The cat has been released from the bag. Trumpeter Steve Huffsteter's big band, for years a well-kept secret beyond its home base in Southern California, has at last introduced itself to the rest of the country (and the world) via Live at Café 322
(in Sierra Madre). Huffsteter, who long ago validated his credentials as one of the Los Angeles area's leading composer / arranger / trumpeters, has kept the band working, at least sporadically, since it was formed but hadn't seen fit until now to document its prowess (a previous version of the band recorded a somewhat informal DVD, Gathered Around,
that was released on AIX Records about three years ago).Live at Café 322
embodies eight of Huffsteter's original compositions, three of which ("Moacir, "3 ½, "A Waltz and Battery ) were also included on the DVD. The album opens with the cleverly named "4 Miles, which could be read as an area on a map, the distance to the nearest pub, or, more likely, as a tribute to another well-known trumpeter, surname Davis, a supposition that is evidently borne out by Husffsteter's Gil Evans-style chart and Miles Davis-inspired muted trumpet. Tenor Jerry Pinter adds persuasive commentary on the breezy "Moacir and seductive "Slo Flo.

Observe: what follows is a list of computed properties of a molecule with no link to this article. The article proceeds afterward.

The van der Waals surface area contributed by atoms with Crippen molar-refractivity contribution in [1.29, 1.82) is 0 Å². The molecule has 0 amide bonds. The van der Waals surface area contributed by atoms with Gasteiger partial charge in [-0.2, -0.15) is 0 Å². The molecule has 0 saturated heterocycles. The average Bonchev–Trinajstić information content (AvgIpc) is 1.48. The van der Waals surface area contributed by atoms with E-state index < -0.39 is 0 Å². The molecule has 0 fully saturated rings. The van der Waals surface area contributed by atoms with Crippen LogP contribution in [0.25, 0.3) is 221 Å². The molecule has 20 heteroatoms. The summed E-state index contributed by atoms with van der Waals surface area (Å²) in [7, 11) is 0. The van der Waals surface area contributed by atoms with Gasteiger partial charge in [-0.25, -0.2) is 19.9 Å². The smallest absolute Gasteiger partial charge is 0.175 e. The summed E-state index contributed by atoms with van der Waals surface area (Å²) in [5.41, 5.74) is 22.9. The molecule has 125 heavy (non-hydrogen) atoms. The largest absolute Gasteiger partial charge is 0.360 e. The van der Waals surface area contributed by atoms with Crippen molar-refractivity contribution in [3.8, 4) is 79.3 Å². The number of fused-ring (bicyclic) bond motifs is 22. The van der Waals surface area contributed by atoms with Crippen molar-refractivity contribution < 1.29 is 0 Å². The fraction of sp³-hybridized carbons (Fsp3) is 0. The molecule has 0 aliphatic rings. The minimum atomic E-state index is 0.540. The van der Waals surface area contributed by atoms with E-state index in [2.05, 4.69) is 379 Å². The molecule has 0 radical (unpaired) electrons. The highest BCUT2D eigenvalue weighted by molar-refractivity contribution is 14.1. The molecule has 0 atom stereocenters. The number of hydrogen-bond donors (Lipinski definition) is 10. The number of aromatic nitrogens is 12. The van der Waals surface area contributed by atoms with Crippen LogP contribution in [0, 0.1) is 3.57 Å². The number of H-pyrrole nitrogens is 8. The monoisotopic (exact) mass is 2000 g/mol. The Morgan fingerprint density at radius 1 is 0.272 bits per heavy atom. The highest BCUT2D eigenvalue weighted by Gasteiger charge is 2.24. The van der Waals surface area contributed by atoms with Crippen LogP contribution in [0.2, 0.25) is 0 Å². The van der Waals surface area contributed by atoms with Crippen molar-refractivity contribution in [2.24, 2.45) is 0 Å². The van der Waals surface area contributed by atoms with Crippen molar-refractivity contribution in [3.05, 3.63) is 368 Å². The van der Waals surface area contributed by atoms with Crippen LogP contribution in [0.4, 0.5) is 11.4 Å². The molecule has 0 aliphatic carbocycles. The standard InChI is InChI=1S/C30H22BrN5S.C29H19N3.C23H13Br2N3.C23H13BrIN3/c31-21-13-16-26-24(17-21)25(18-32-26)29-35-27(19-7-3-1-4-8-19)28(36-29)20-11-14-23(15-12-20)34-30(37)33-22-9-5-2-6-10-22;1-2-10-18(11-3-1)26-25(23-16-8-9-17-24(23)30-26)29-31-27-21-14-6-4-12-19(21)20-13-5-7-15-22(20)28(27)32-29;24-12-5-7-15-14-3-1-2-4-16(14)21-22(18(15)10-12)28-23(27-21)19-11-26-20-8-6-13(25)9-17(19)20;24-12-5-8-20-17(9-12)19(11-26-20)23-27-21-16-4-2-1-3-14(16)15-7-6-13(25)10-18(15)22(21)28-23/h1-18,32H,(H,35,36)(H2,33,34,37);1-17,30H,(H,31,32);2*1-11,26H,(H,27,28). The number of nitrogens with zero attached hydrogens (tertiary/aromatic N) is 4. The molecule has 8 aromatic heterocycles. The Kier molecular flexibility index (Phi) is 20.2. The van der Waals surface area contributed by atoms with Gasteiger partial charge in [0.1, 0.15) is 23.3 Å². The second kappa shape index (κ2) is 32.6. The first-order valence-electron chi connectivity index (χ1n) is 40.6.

"Soul Foo Yung, the session's longest track at 10:10, is, to me, the least rewarding as well, owing not to its likable Oriental theme but to largely turgid and desultory solos by tenor Doug Webb and soprano Rick Keller. Keller fares better on "Astral Glide and "3 ½, on which he plays alto sax, not soprano as stated on the jacket, complementing dapper solos on the latter by trombonist Andrew Lippman and guitarist Jamie Findley. Drummer Dave Tull sounds a tad heavy-handed, especially on "3 ½ and "Soul Foo Yung, but others may find him perfectly acceptable, as tastes do vary widely.
"Dream Waltz, a sensuous charmer, is enhanced by Mark Massey's expressive piano and Pinter's supple tenor, while "A Waltz encompasses lucid remarks by trombonist Les Benedict, bassist Chris Connor and Webb, who seems more at ease on soprano. Huffsteter, who is apparently modest to a fault, doesn't list his solos but takes at least two, on "4 Miles and "Moacir, the last on flugelhorn. The concert is well-recorded, and the only audible flaws noticed, quite early on in "Astral Glide, were insignificant. The playing time is a respectable sixty-two minutes plus.
As noted, Huffsteter's band has been an audience favorite in Southern California for years, and now everyone else has a chance to hear and assess what has captivated its legion of staunch admirers. Live at Café 322 paints a fairly accurate portrait of the ensemble in a concert setting, one that should help spread the word that its excellent reputation is on the mark and well-deserved.